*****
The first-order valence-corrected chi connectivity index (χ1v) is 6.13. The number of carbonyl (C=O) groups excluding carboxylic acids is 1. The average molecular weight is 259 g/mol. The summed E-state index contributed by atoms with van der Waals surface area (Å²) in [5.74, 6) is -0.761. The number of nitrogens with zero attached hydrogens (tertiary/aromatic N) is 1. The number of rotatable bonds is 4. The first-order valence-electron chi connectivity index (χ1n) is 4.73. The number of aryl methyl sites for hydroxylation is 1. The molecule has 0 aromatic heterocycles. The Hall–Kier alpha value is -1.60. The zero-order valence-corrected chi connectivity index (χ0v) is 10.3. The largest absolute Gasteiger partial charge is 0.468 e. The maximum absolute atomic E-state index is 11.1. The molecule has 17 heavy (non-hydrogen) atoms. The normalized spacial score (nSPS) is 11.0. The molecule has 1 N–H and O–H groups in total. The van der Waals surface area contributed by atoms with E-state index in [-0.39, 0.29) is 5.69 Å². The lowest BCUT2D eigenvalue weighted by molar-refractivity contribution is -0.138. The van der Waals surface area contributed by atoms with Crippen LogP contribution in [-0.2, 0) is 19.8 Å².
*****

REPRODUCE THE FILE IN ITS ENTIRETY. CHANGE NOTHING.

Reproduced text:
The first-order valence-corrected chi connectivity index (χ1v) is 6.13. The number of carbonyl (C=O) groups excluding carboxylic acids is 1. The average molecular weight is 259 g/mol. The summed E-state index contributed by atoms with van der Waals surface area (Å²) in [5.74, 6) is -0.761. The number of nitrogens with zero attached hydrogens (tertiary/aromatic N) is 1. The number of rotatable bonds is 4. The first-order valence-electron chi connectivity index (χ1n) is 4.73. The number of aryl methyl sites for hydroxylation is 1. The molecule has 0 aromatic heterocycles. The Hall–Kier alpha value is -1.60. The zero-order valence-corrected chi connectivity index (χ0v) is 10.3. The largest absolute Gasteiger partial charge is 0.468 e. The maximum absolute atomic E-state index is 11.1. The molecule has 17 heavy (non-hydrogen) atoms. The normalized spacial score (nSPS) is 11.0. The molecule has 1 N–H and O–H groups in total. The van der Waals surface area contributed by atoms with E-state index in [-0.39, 0.29) is 5.69 Å². The lowest BCUT2D eigenvalue weighted by molar-refractivity contribution is -0.138. The van der Waals surface area contributed by atoms with Crippen LogP contribution in [-0.2, 0) is 19.8 Å².